21 Jun 2017
CPI Update: CPI inflation lifted slightly in May on food and petrol prices but the broader disinflation profile remains a feature
CPI inflation lifted slightly to 5.4% y/y in May from 5.3% y/y in April, in line with market expectations.
Influencing the May CPI outcome was the higher contribution from the transport component, of 0.8% compared to 0.7% in April, on the petrol and diesel price hikes of 49c/litre and 30c/litre respectively (see figure 3).
Petrol price pressures are however expected to abate in the coming months in view of the 25c/litre and 23c/litre petrol and diesel price cuts in June. For July, the Department of Energy is currently estimating a substantial decrease in the petrol price of 65c/litre.
Food price inflation rose to 7.0% y/y in May from 6.6% y/y in April, with the contribution of the food price component to headline CPI increasing to 1.1% in May from 1.0% previously. The main driver of this lift was meat price inflation that rose to 12.3% y/y from 10.6% y/y in April. However, according to Agbiz, normalising beef supply and improving poultry supply signal that meat price inflation will be contained going forward.
The broader moderating trend in retail food prices at the consumer level is still expected to remain a feature this year, on easing food price inflation along the supply chain (see figure 4). Specifically, manufactured food price growth receded to 6.4% y/y in April from a prior 6.9% y/y and from 13.4% y/y in August 2016. Food price inflation at the agriculture level contracted for the fourth consecutive month in April.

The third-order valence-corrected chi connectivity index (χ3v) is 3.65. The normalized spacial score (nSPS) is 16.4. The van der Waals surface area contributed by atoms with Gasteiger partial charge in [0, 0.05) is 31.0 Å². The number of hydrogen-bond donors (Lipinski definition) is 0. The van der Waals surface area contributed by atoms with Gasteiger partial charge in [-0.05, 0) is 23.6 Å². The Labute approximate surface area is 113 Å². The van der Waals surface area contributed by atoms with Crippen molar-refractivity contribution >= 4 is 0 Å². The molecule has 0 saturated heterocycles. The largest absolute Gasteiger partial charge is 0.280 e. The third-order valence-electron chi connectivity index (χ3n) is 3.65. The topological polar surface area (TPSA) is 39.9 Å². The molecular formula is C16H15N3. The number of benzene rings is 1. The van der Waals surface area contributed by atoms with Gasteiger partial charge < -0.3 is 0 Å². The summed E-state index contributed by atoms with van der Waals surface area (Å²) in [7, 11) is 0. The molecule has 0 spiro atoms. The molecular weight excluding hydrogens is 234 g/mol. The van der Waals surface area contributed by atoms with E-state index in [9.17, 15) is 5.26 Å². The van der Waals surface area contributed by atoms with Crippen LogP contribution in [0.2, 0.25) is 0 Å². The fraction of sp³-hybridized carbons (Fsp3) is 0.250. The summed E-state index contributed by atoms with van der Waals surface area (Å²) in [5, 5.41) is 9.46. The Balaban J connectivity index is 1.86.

Food price dynamics are reflective of the 67% and 54% declines in white and yellow maize prices respectively from January 2016 peaks (see figure 5). Official estimates by the Crop Estimates Committee place this year’s maize harvest at its largest on record.
The measure of underlying (core) inflation, CPI excluding food and non-alcoholic beverages, fuel and energy prices, remained steady at 4.8% y/y in May but has subsided from the recent peak of 5.9% y/y in December 2016. There is scope for a further moderation in core CPI inflation on the lagged downward effects of past rand appreciation and weak demand led price cost pressures.
With the SARB’s focus on the longer-term inflation profile, it is probable that its six to 24 month CPI forecasts would need to decrease toward the mid-range of the target range before policy easing is considered. Presently the SARB projects CPI inflation at the upper end of the target range at 5.7% in 2017, 5.3% in 2018 and 5.5% 2019.